When it’s getting late, sometimes all you want to do is watch some TV and go to bed. But that’s not what you should do- or at least, not all you should do.
How well you sleep that night, and how stressed out or productive you are the following day, will partly depend on what you do that evening. By taking a little bit of time to prep yourself for the next day, you can set yourself up to get a good night’s sleep and make the next day a big win for you.
1. Create a to-do list for the next day
As I mentioned in my last article, it’s easy to waste a lot of time milling around and figuring out what you need to do. Having a to-do list, or even a schedule, goes a long way towards cutting this out and helping you get straight to work.
Every evening, before you forget about “work” and start winding down, put together your to-do list for the next day, including your ONE most important task. The work gets done more easily when you know what you need to do.
2. Clean up your home
Take ten minutes to clean up before you start getting ready for bed. Throw away the trash. Tidy up your bedroom and workspace. Give the kitchen counter a quick wipe-down. Put everything where it belongs.
By doing this in the evening, you ensure that you won’t have to do it in the morning. With a clean home, you’ll feel less stressed out, and you’ll have one less little chore distracting you from the bigger tasks you need to complete that day, or standing in the way of your morning routine.
3. Pick out your clothes for the next day
Steve Jobs famously wore the same clothes every day in order to cut down on the number of decisions he needed to make. You don’t have to go that far, but it certainly does help if you don’t need to spend time and mental energy picking out your clothes the next morning.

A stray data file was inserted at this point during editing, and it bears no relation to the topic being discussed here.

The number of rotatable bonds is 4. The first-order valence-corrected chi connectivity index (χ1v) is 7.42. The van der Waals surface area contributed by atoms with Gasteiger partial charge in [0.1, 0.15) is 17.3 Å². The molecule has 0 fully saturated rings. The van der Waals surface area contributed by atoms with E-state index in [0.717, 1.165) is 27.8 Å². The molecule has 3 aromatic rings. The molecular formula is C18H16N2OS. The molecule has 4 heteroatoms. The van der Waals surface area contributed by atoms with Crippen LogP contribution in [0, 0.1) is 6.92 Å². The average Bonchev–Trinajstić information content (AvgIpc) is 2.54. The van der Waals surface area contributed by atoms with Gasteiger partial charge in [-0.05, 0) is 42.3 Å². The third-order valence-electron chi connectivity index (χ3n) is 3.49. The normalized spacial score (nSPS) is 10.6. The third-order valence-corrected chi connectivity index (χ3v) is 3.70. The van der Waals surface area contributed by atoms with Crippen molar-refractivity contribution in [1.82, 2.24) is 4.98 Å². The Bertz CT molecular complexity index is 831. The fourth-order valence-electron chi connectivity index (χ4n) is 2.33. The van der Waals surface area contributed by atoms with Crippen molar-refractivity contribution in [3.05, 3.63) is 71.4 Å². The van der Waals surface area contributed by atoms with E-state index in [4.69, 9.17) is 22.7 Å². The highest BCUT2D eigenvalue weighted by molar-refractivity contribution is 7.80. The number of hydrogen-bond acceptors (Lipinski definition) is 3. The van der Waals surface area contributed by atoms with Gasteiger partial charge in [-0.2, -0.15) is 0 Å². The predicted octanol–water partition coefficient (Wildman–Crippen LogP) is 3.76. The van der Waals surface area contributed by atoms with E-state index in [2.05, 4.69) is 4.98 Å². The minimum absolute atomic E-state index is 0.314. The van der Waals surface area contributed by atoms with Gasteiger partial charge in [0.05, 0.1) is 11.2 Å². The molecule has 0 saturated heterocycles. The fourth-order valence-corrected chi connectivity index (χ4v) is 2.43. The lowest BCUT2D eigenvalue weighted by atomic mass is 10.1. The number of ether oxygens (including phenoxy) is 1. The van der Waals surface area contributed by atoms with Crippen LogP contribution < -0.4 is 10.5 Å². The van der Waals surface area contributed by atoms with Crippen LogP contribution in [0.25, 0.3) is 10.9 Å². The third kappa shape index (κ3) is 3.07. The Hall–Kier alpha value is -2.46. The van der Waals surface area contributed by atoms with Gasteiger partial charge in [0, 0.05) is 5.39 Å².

Instead, pick them out the night before, and set the clothes you’ve chosen where you can quickly grab them and put them on first thing in the morning.
4. Block all light out of your bedroom
Even the smallest amount of light can limit your ability to enter deep sleep. The darker your bedroom, the faster you’ll get to sleep, and the more restful your sleep will be. A dark bedroom thus allows you to sleep “faster” and more efficiently.
Use a blackout curtain to cover the window. Unplug or cover up any artificial lights emanating from within the bedroom, even if it’s just a tiny running light on your computer or alarm clock. And if, after all that, there’s still a noticeable amount of light in your bedroom, wear a sleep mask.
5. Use mental overwriting to prevent racing thoughts
Racing thoughts, particularly anxious thoughts about things going on in your life, can stop you from falling asleep. You can prevent these thoughts from getting into your head in the first place by giving your mind something else to occupy it.
The specifics vary between people. Some people listen to music before bed, and find themselves hearing that music in their head as they go to sleep. Others play Tetris, and their thoughts are filled with falling, colored blocks as they fall asleep. Still others read a book, and their last thought before bed is of the story and characters from that book.
So find the type of thing that tends to stick in your mind- sights, sounds, or imagined events- and use that to occupy your mind before bed, so that anxious thoughts can’t get in the way of a good night’s sleep.
Re-invent your evenings; revolutionize your mornings
The reason all of these habits work is because they allow you to get a quick, unimpeded start on your day when you wake up the next morning. By rapidly gathering psychological momentum, you can accomplish more in one morning than most people do in a whole day.
If you want to sleep better, get off to a strong start in the morning, and be more successful and productive at everything you do, you need to build the habits that support success. That’s precisely why I created my Habit Change Cheat Sheet.
And before you go…
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